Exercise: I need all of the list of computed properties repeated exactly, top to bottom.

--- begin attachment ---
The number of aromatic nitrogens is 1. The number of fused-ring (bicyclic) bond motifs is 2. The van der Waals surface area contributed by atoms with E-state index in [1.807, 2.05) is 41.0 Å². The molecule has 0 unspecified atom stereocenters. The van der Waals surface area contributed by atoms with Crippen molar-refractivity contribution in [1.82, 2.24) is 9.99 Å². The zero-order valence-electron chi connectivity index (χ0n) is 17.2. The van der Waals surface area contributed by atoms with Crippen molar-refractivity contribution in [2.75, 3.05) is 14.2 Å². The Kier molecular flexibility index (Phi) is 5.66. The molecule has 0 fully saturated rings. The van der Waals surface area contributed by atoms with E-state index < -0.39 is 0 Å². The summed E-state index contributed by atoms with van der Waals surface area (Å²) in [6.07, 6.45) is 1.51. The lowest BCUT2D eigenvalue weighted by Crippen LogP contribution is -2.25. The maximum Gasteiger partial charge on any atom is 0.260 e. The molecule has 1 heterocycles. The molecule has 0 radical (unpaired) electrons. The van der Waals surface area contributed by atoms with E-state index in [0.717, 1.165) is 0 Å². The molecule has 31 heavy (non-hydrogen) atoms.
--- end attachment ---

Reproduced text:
The number of aromatic nitrogens is 1. The number of fused-ring (bicyclic) bond motifs is 2. The van der Waals surface area contributed by atoms with E-state index in [1.807, 2.05) is 41.0 Å². The molecule has 0 unspecified atom stereocenters. The van der Waals surface area contributed by atoms with Crippen molar-refractivity contribution in [1.82, 2.24) is 9.99 Å². The zero-order valence-electron chi connectivity index (χ0n) is 17.2. The van der Waals surface area contributed by atoms with Crippen molar-refractivity contribution in [2.75, 3.05) is 14.2 Å². The Kier molecular flexibility index (Phi) is 5.66. The molecule has 0 fully saturated rings. The van der Waals surface area contributed by atoms with E-state index < -0.39 is 0 Å². The summed E-state index contributed by atoms with van der Waals surface area (Å²) in [6.07, 6.45) is 1.51. The lowest BCUT2D eigenvalue weighted by Crippen LogP contribution is -2.25. The maximum Gasteiger partial charge on any atom is 0.260 e. The molecule has 1 heterocycles. The molecule has 0 radical (unpaired) electrons. The van der Waals surface area contributed by atoms with E-state index in [0.717, 1.165) is 0 Å². The molecule has 31 heavy (non-hydrogen) atoms.